if your wondering what TERRORIST THREAT!
the link above seem to be the cleaned up version
this one is a little more interesting!
the terrorist statement!
"The move was spear-headed by police Chief Dennis Grey.
"The sex offenders have been hanging around the pool and schools and we've had a couple of them looking at pornography on the computers at the library," said Grey.
He said the last straw had been when he caught an 80-year old sex offender convicted of child molestation taking pictures of children in their bikinis at the public pool.
"As far as I'm concerned lets just put these child molesters on a deserted island and blow it up," said Grey.""
Posted by: rodsmith | Sep 29, 2011 1:26:01 AM
A guy is upsetting people by taking pictures. Banned.
Meanwhile one of 50 adult males sitting by the pool is using his step daughter as a sex doll. Not banned.
Posted by: Supremacy Claus | Sep 29, 2011 8:06:52 AM
Just more stupid BS from a criminal government. This law will "work" just as Registration itself "works".
Why is it that these "protect the children" liars never seem to even think about just Banning all felons? That would be so easy. What are their lame excuses for not doing that? Really, what are they? Don't they want to protect children? And where is the law they so clearly need that makes it illegal to take photographs of children? Or is it okay to do that as long as you are not listed on a nanny Registry?
These types of laws are a great argument against "local control" and states' rights. You see, the more local a government is, the more likely it is that the government is a bunch of inbred, idiot rednecks who will pass laws such as this. If we are to have a country that belongs to all citizens, we have to have a federal government that controls the local morons.
Posted by: FRegistryTerrorists | Sep 29, 2011 11:56:54 AM
If they would do the children as J. Smith proposed, there would be no need for the ordinance.
Posted by: JAG | Sep 29, 2011 11:39:43 PM
I work as a classroom note-taker in college.
This local Arizona law will not have the desired effect for genuine victims' rights advocates. It will only line the pockets and get votes for demagogues and crooks like Sherrif Arpaio, and so-called private security agencies, et al.
If anything, this ban will put police and the general public to even greater risk for their public safety. All it takes is for a disgruntled sex offender to feel that he or she has nothing to lose any more by defying this law and by resisting arrest for doing so. We have already had tragic incidents where registered sex offenders have lashed out at law enforcement personnel. For example, almost two years ago in Tacoma, Washington, such an offender shot and killed four police officers at a Starbucks Coffee Shop before a fifth police officer finally killed him.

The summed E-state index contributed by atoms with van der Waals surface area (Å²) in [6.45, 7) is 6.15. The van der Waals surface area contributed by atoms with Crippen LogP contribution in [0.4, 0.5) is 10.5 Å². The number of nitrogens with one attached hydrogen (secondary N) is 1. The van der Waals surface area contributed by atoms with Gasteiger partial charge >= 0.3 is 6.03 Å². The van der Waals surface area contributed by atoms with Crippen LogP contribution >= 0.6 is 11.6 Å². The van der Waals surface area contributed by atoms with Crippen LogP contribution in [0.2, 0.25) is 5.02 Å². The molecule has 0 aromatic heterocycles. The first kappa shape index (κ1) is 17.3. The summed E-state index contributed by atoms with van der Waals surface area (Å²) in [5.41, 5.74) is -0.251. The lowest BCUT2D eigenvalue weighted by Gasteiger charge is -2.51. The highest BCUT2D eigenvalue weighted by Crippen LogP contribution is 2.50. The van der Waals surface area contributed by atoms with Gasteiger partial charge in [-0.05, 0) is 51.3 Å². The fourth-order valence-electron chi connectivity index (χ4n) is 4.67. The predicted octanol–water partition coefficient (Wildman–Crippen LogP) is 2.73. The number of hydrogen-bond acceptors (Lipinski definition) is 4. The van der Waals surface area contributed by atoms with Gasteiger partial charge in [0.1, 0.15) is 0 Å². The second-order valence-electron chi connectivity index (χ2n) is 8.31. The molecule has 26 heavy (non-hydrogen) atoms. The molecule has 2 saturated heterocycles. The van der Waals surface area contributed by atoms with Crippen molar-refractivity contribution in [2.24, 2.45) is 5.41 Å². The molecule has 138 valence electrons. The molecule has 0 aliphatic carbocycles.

Most sex crimes against children occur inside the home by a trusted family member or friend of either gender (mostly, but not exclusively, male) in which family members are too reluctant or ashamed to press charges against the perpetrator.
Finally, these "ban" laws bear a suspicious resemblance to the old Jim Crow laws that used to proliferate across this nation when I was still a child. I vaguely remember these laws when I grew up in Tennessee. Even more interestingly, these laws galvanized blacks and others into staging civil disobedience at lunch counters and elsewhere to finally force whites to abolish such indignities. Indeed, this Arizona "ban" law might have a politically radicalizing effects on sex offenders and others to use similar tactics against such laws.
Posted by: William R. Delzell | Oct 2, 2011 1:26:37 PM
As I just stated, I am an employed class room note taker in compliance with ADD regulations.
Posted by: William R. Delzell | Oct 2, 2011 1:27:42 PM
couldn't agree more william. i've said for years the EX sex criminals could end this stupidiy in a week if just 10% of them which would be about 70,000 just decided we're fed up. We can see you hate filled nazi's are NEVER gonna stop and leave us alone and will just continue the NEVER ENDING! CONSTANT CHANGING of the laws every 8-10 months....So we might as well go out with a BANG and guess what....each and every one of us is gonna TAKE A POLITICAN WITH US!
trust me the survivors of the politicans wont' waste anytime finding a new boogie many to screw with! Since this one would no longer be a FREEBEE they would know they now have to put their ASS on the line for EACH AND EVERY ILLEGAL LAW THEY PASS!
Posted by: rodsmith | Oct 2, 2011 3:38:10 PM
Supremacy Claus, I take offense to the step father statement, I was a step father up until the divorce, (the step child was an adult,) but you make it sound as if all Step Fathers are after their underage step kids. Not true for a second. I would think more biological fathers are in that statistic. Stop perpetuating the (false) "it's always the stepfather" mentality. It should be "It was more likely a blood relative committing that crime, and then just blaming it on the stepfather."
Now for the main point: Aren't sidewalk and streets public facilities? Now what?
Posted by: Extremely Disgruntled | Oct 2, 2011 7:46:52 PM